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Pensions and savings reforms to help back British growth

Pensions and savings reforms aiming to back British growth were unveiled in the Budget.

Chancellor Jeremy Hunt said he will introduce new requirements for defined contribution (DC) and local government pension funds to disclose publicly their level of international and UK equity investments.

He continued: “I will then consider what further action should be taken if we are not on a positive trajectory towards international best practice.”

Mr Hunt said new powers will be given to the Pensions Regulator (TPR) and the Financial Conduct Authority (FCA) to ensure better value from DC schemes, by judging performance on overall returns not cost.

Budget documents said that where pension schemes are persistently offering poor outcomes for savers, the FCA and TPR will have the full range of regulatory powers available, and the Government expects them to use the powers – which include closing a scheme to new employer entrants and, where necessary, winding up a scheme.

Focusing the pension system on value rather than cost alone will be hugely beneficial for savers

Rob Yuille, ABI

The Chancellor said the Government will continue to explore how savers could be allowed to take their pension pots with them when they change job.

He also set out plans for a new British Savings Bond, delivered through National Savings and Investments (NS&I), offering savers a guaranteed rate, fixed for three years.

According to information placed on NS&I’s website, the British Savings Bonds are due to launch in early April, offering a guaranteed return over three years for investments between £500 and £1 million.

NS&I is backed by the Treasury, so money held with it has 100% security.

Rachel Springall, a finance expert at said: “As we have seen in the past, NS&I products are popular, but savers will look elsewhere if a much higher rate can be obtained.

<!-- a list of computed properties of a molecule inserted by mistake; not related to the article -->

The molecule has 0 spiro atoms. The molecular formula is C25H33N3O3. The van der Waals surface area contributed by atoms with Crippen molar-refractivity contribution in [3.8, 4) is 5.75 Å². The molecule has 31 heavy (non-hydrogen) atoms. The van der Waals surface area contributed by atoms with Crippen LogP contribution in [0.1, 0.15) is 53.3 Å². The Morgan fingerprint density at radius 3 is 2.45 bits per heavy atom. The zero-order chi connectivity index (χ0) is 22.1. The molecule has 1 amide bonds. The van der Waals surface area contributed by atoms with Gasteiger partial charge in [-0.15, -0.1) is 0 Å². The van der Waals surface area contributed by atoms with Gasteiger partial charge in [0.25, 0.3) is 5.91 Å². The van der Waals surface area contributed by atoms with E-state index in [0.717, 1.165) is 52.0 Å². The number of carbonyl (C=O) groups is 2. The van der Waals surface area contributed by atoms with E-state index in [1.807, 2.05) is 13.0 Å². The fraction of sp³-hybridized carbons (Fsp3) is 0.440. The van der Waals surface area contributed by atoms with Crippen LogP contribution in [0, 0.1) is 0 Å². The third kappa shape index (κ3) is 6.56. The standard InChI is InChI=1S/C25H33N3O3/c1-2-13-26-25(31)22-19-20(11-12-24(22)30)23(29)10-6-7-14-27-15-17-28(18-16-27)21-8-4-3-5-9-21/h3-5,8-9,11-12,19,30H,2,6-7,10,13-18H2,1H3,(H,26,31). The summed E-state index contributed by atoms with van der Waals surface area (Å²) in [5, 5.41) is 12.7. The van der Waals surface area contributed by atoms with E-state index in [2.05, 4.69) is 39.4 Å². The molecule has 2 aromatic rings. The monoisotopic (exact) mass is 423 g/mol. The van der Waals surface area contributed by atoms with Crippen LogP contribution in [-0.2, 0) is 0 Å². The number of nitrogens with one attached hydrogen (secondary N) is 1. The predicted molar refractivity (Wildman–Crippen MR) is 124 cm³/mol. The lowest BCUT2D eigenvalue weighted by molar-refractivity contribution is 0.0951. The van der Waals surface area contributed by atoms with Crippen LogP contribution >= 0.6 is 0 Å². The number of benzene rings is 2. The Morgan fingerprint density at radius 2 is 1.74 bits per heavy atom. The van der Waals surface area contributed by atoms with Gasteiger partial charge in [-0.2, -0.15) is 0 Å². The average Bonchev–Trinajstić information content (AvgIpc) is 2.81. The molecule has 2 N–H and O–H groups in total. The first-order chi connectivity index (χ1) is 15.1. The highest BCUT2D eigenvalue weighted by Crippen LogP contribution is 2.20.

“The Chancellor said the fixed bond will have a three-year term, which may be too much commitment for some savers. Our Moneyfacts best buys show many short-term bonds pay more than 5%, but three-year bonds pay much less.”

NS&I products are popular, but savers will look elsewhere if a much higher rate can be obtained

Rachel Springall,

Mr Hunt will also reform the Isa system to encourage more people to invest in UK assets.

He said: “After a consultation on its implementation, I will introduce a brand new British Isa which will allow an additional £5,000 annual investment for investments in UK equity with all the tax advantages of other Isas.”

This will be on top of existing Isa allowances.

Rob Yuille, head of long-term savings at the Association of British Insurers (ABI), said: “We’ve long said that savers need to be at the heart of all pensions policy, and focusing the pension system on value rather than cost alone will be hugely beneficial for savers.

“Employers and savers need to be able to make informed pension choices, including understanding where they’re invested and being able to compare different schemes. By taking a consistent, joined-up and measured approach to value for money, the Government can help them do this and boost financial resilience in retirement.

“We also welcome the Government’s approach in terms of exploring a lifetime provider model for defined contribution pension schemes in the long term.

“As the Chancellor rightly said, more analysis is needed to understand the real-world impact of the proposals on savers, employers and pension providers. We look forward to working with the Government to ensure any new policy reforms deliver improved outcomes for savers.”

Baroness Ros Altmann, a former pensions minister, said: “It is good to see the Government recognises the importance of bringing back domestic institutional investment support for British growth, especially as pension funds receive generous tax reliefs.”

She added: “Taxpayers and ordinary members would expect their long-term funds to help ensure that the future of the UK economy is better and can benefit from higher investment.”

Baroness Altmann continued: “I would have liked to see the personal tax allowance increased, to ensure that those only earning a little or nothing more than a state pension are not going to be dragged into the tax net.

“The national insurance cut and more child benefit will benefit working age people, but anyone over state pension age does not pay national insurance at all.”

Phil Brown, director of policy at People’s Partnership – provider of the People’s Pension, said: “There’s now consensus between the pensions industry and Government that more work is needed to understand how the lifetime provider proposal might work in the UK.

“The Treasury appears to recognise that the administrative and regulatory work required to allow people to choose their workplace pension provider is enormous and cannot be rushed. It is right that this idea is explored further but it is years away from delivery.”

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